"The cops were setting their dogs on the kids, the kids were throwing bottles at the cops, and I'm like, This is so cool!": The night a free Green Day show turned into a violent punks versus police showdown

Green Day's Billie Joe Armstrong
(Image credit: Niels van Iperen/Getty Images)

It was, everyone agreed, a lovely idea: a free concert, in a beautiful location, sponsored by a popular alt. rock radio station, to welcome university students back to Boston for the start of a new college year... what could possibly go wrong? Quite a lot, as it turned out.

The first inkling that the evening of September 9, 1994 might not go to plan occurred when it became obvious that the event organisers had somewhat underestimated the popularity of the band playing their WFNX-branded show at the Hatch Shell, the striking outdoor theatre best known for hosting the Boston Pops Orchestra. To be fair, when they booked the band in question, perhaps around February 1994 when their major label debut album Dookie charted at number 141 on the Billboard 200, anticipating a crowd of around 5,000 may have seemed like a reasonable assessment. But between that date, and the Welcome Back Weekend... show on the Esplanade, Green Day had played one of the most memorable sets at the televised Woodstock 2 festival, and their popularity was soaring daily, with the album's second single, Basket Case, topping the Billboard Modern Rock Chart in August '94, and holding that number one position for five weeks. As a result, an estimated 65-70,000 people descended upon the site, and tensions were already inflamed between crushed concert goers and the clearly-overwhelmed Massachusetts State Troopers on crowd control duties long before Billie Joe Armstrong cranked out the opening riff of show opener Welcome To Paradise. So it probably didn't help matters when, observing scuffles breaking out in front of him, Armstrong changed the lyric "Sometimes my mind plays tricks on me" to "Sometimes I hate the fucking police."

"There were 69,500 people having a great time, and 500 people that had too much alcohol, got too rowdy, got too worked up, and just kept pushing towards the front of the stage," WFNX Program Director Kurt St. Thomas told a local news reporter covering the "unruly" gathering, which was about to become national news story.

That a hyped-up Armstrong was using swear words for punctuation alarmed city officials who tried to remind radio station employees and crew members that the Hatch Shell was a "family venue" and warned that they would shut down the show if the potty-mouthed punk couldn't clean up his act. Naturally, he did nothing of the sort. Instead, in response to being bombarded with flowers from a flower bed stage-front, he and bassist Mike Dirnt jumped off the stage and - in an echo of their infamous Woodstock appearance - began hurling mud and uprooted plants back into the audience, and spoke of "taking over this fucking city". In response, crowd members began lobbing glass Snapple bottles at the stage. Then the State Troopers moved in, crowd control barriers collapsed and audience members rushed the stage. Halfway through F.O.D. (sample lyric "I'm taking pride in telling you to fuck off and die") the cops had had enough, and pulled the power, to the outrage of the crowd. A WFNX DJ appealed for calm, saying, "Just remember, all the people on our staff, and all the police officers, are your neighbours. This is Boston!" but to no avail.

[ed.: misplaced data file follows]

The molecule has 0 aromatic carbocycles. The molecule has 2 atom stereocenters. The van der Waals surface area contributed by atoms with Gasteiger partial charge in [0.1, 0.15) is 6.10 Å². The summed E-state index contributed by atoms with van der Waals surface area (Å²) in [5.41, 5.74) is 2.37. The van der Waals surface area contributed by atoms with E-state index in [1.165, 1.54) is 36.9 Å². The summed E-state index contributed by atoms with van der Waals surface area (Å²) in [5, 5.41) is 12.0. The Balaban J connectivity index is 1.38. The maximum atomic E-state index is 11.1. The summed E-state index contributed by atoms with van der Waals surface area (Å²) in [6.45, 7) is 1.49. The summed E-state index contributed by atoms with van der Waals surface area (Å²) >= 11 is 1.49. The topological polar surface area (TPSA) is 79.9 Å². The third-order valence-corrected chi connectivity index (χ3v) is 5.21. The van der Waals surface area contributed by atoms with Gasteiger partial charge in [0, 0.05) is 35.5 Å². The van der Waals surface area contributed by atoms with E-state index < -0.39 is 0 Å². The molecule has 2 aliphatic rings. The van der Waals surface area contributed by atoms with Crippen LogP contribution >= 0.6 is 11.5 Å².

The Boston Herald reported what happened next, stating: "Requests for the crowd—estimated by State Police at 65,000—to disperse failed to move a hardcore group of about 5,000 people, who taunted police and began throwing bottles at officers and concert staff... more than 50 people were arrested."

"The cops were setting their dogs on the kids, the kids were throwing bottles at the cops, and I'm like, This is so cool!" one concert-goer later told the makers of WFNX documentary We Want The Airwaves Back. "I was like a pig in shit."

Back in his hotel room, watching solemn news reports with his wife Adrienne, Billie Joe Armstrong found the whole incident hilarious.

"It was just so funny to watch he later recalled. "Like, Holy shit!"

The mayor of Boston, Tom Menino, was much less amused.

“I think we should have had better information on what type of event we would have at the Hatch Shell,” he told local reporters. Green Day would not be invited back.

Paul Brannigan
Contributing Editor, Louder

A music writer since 1993, formerly Editor of Kerrang! and Planet Rock magazine (RIP), Paul Brannigan is a Contributing Editor to Louder. Having previously written books on Lemmy, Dave Grohl (the Sunday Times best-seller This Is A Call) and Metallica (Birth School Metallica Death, co-authored with Ian Winwood), his Eddie Van Halen biography (Eruption in the UK, Unchained in the US) emerged in 2021. He has written for Rolling Stone, Mojo and Q, hung out with Fugazi at Dischord House, flown on Ozzy Osbourne's private jet, played Angus Young's Gibson SG, and interviewed everyone from Aerosmith and Beastie Boys to Young Gods and ZZ Top. Brannigan lives in North London and supports The Arsenal.